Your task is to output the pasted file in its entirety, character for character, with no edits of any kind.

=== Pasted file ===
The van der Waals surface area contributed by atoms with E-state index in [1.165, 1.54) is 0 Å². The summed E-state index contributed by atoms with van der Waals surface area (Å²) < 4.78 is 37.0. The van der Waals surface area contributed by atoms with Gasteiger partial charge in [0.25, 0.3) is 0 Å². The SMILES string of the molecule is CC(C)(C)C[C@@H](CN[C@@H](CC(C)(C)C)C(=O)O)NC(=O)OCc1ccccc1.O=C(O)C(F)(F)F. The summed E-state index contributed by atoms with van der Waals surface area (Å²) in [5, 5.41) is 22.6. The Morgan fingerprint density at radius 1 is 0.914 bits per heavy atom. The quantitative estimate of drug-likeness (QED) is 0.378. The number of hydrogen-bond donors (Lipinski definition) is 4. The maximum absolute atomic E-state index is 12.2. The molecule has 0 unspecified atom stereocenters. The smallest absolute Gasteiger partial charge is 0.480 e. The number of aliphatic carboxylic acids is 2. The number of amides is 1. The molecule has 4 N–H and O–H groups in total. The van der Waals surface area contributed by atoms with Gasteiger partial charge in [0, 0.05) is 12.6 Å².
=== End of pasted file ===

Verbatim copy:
The van der Waals surface area contributed by atoms with E-state index in [1.165, 1.54) is 0 Å². The summed E-state index contributed by atoms with van der Waals surface area (Å²) < 4.78 is 37.0. The van der Waals surface area contributed by atoms with Gasteiger partial charge in [0.25, 0.3) is 0 Å². The SMILES string of the molecule is CC(C)(C)C[C@@H](CN[C@@H](CC(C)(C)C)C(=O)O)NC(=O)OCc1ccccc1.O=C(O)C(F)(F)F. The summed E-state index contributed by atoms with van der Waals surface area (Å²) in [5, 5.41) is 22.6. The Morgan fingerprint density at radius 1 is 0.914 bits per heavy atom. The quantitative estimate of drug-likeness (QED) is 0.378. The number of hydrogen-bond donors (Lipinski definition) is 4. The maximum absolute atomic E-state index is 12.2. The molecule has 0 unspecified atom stereocenters. The smallest absolute Gasteiger partial charge is 0.480 e. The number of aliphatic carboxylic acids is 2. The number of amides is 1. The molecule has 4 N–H and O–H groups in total. The van der Waals surface area contributed by atoms with Gasteiger partial charge in [0, 0.05) is 12.6 Å².